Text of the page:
BATAVIA — Some residents, through comments read during the last couple of City Council meetings, have encouraged the city to keep needed improvements to Falleti Ice Arena in mind.
Just one example of that was an email, read at Monday’s City Council meeting, from Mary Ellen Reardon on behalf of her family, which strongly supports making upgrades and improvements to the rink.
Reardon, whose family has been involved in local hockey, contends that the rink at Falleti, “is one of the most poorly maintained rinks in the WNY region.”
“This city has put money into improving facilities that are used for much shorter times during the year. Please help us to maintain and improve this important and vital part of our community,” Reardon wrote.
During a look around the arena Friday morning, Interim City Manager Rachael Tabelski, Department of Public Works Director Ray Tourt and Firland Management General Manager Alan Fitzsimmons talked with The Daily News about the current status of the rink. Firland operates the rink, through a lease agreement.
The city, in the last few years, has replaced dehumidifiers, renovated showers, had partial flooring work done and repaired the bleacher heat. Work done prior to that included floor replacement in 1990, new dasher boards and glass in 2000 and a new roof in 2002.
Projects slated for 2021 include replacing the arena’s front doors, bathroom fixtures and bathroom stalls for a total of $19,500. Projects scheduled for over the next three years are heat for the party room, upgrading lighting to LED and roof exhaust fan repair. In 2022-23, the plan is to separate the utilities between the city Fire Station and the arena.
Tourt said separating the utilities is a project that’s been talked about since 2015.
“It makes each one an independent structure,” he said.
Tabelski said looking ahead, the city will have to use the multi-sport complex feasibility study from February 2020 and talk about long-term planning with a stakeholder group in order to make long-term decisions on the rink.
“Do we want to make major upgrades and bring it to the level of other arenas? I think, really, a comprehensive look at the situation today, ‘What’s our strategy to move forward and how will we execute that?’ is where the city stands.”
Tabelski noted the change in the city manager’s office. The city is still looking for a permanent manager following Martin Moore’s departure in June 2020.
“Typically, that type of exercise would be led out of the manager’s office,” she said of rink improvement planning. “I think that would be something to look forward to in ‘21-’22.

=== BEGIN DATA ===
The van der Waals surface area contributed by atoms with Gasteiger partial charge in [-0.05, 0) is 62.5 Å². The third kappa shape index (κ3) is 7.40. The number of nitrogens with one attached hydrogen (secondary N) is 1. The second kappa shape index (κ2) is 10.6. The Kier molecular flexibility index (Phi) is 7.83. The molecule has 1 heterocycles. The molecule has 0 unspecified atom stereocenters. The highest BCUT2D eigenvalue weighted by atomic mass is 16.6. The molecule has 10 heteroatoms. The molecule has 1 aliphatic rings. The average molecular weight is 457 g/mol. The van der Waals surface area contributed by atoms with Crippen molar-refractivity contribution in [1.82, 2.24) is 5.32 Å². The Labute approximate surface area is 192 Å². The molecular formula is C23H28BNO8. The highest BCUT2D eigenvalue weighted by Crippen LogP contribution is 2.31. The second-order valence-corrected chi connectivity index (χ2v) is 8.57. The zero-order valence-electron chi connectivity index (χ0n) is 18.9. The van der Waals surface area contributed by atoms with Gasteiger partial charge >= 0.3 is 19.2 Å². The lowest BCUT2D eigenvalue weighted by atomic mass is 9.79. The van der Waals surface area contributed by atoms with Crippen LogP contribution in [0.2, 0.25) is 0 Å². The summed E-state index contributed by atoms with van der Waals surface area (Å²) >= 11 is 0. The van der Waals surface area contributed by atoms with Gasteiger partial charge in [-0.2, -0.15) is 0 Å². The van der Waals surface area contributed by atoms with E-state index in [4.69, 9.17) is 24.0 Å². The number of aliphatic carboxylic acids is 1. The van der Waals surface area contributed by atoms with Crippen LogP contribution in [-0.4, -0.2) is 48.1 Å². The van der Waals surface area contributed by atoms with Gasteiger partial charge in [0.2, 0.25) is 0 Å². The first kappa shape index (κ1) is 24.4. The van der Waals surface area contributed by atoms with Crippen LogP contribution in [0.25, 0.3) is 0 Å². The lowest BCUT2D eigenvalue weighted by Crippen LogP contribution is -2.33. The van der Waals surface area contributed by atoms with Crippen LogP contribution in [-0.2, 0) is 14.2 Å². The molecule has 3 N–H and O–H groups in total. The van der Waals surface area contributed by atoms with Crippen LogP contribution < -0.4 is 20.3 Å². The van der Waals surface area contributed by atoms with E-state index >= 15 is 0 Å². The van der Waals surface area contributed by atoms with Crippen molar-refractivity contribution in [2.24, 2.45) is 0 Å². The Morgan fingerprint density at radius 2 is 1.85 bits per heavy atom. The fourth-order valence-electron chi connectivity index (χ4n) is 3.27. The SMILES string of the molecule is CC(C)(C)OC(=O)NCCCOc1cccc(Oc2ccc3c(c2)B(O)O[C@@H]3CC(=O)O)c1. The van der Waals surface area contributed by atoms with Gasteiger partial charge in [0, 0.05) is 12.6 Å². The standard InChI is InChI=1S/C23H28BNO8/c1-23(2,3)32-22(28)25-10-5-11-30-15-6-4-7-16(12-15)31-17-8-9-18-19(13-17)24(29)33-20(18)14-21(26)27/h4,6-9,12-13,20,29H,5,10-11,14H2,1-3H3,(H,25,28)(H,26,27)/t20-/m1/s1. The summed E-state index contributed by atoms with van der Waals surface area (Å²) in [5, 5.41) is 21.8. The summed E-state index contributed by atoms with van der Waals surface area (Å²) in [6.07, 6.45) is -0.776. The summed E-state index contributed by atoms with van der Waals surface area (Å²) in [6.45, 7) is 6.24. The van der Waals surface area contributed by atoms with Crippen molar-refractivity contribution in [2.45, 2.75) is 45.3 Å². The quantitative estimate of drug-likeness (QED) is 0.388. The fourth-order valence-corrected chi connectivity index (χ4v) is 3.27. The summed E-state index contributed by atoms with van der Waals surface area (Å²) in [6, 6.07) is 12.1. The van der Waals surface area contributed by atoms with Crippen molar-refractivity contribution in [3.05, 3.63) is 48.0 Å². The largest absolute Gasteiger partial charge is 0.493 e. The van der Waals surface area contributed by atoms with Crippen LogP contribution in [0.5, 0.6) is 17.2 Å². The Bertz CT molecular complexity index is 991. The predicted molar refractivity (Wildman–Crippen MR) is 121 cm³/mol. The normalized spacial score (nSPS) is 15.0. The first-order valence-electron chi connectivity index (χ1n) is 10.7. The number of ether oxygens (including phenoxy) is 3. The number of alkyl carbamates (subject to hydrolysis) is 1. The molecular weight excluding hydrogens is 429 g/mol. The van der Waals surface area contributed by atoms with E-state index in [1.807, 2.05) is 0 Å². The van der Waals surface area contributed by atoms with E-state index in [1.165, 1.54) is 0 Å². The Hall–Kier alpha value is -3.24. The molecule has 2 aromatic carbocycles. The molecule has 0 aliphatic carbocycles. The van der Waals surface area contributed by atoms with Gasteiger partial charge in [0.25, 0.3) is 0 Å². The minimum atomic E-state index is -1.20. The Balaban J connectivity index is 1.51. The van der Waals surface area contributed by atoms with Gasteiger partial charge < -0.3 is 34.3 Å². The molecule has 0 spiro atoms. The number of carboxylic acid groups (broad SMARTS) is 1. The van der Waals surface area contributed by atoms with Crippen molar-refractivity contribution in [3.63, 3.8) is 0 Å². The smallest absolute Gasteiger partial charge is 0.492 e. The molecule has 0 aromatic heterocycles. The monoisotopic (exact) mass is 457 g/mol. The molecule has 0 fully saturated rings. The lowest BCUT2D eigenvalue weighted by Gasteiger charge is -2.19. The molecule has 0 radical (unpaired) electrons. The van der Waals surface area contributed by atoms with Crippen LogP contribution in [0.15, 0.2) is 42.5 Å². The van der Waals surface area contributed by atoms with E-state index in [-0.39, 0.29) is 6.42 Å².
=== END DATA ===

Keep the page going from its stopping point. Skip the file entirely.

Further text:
“I do think it draws a big, economic benefit to have this rink here. The city just needs to work on some investments over time,” she said. “As with everything, COVID’s put a halt to planning. I think the turnover at the management level of the city has also given us a three-year period where the focus on this hasn’t been (at the) forefront.”
The lease agreement for Firland to operate Falleti runs out March 31.
“We’re working on negotiating a one-year extension of that at this time. It’ll be coming up shortly at a Council meeting. We’ll be talking about the operations,” Tabelski said. “It’s very similar to Dwyer (Stadium). We own the facility. We do capital improvements and we have an operator.”
Tabelski said naming rights for Falleti Ice Arena expired years ago, she said.
“We are hoping to put out an RFP in 2021 for naming rights for the facility,” she said. “The funds that we bring in for that would go directly back into the facility.
Fitzsimmons said high school hockey games are scheduled for almost every night there. Batavia High School is playing one game there a week for now and the rink is getting regional use.
High school hockey will be finished March 2. Men’s League hockey ends March 21, The Genesee Amateur Hockey Association’s last weekend is March 27-28, he said.
“When we decide when we’re going to end basically comes down to who’s still playing and how much are they taking,” Fitzsimmons said. “It also boils down to, ‘When does the Home Show want to come in?’ That’s usually how I make the decision of when we’re switching to summer.”
The estimate on use hours per year for the arena was 1,600. Estimated annual attendance was 68,500 and estimated annual economic output was $2.3 million, the city said.
The limit on spectators in the arena is 240, which is 50 percent of its capacity.
“We’ve had zero problems since we started doing that,” Fitzsimmons said.
Public skating has a limit of 75 people due to COVID restrictions. The arena is not hosting Friday and Saturday night Public Skate right now, he said.
Public skating is set for 11:30 a.m.-12:50 p.m. Mondays through Fridays and 1-2:30 p.m. and 3-4:30 p.m. Sundays. This Sunday, there is one public skate time, from 5-6:30 p.m.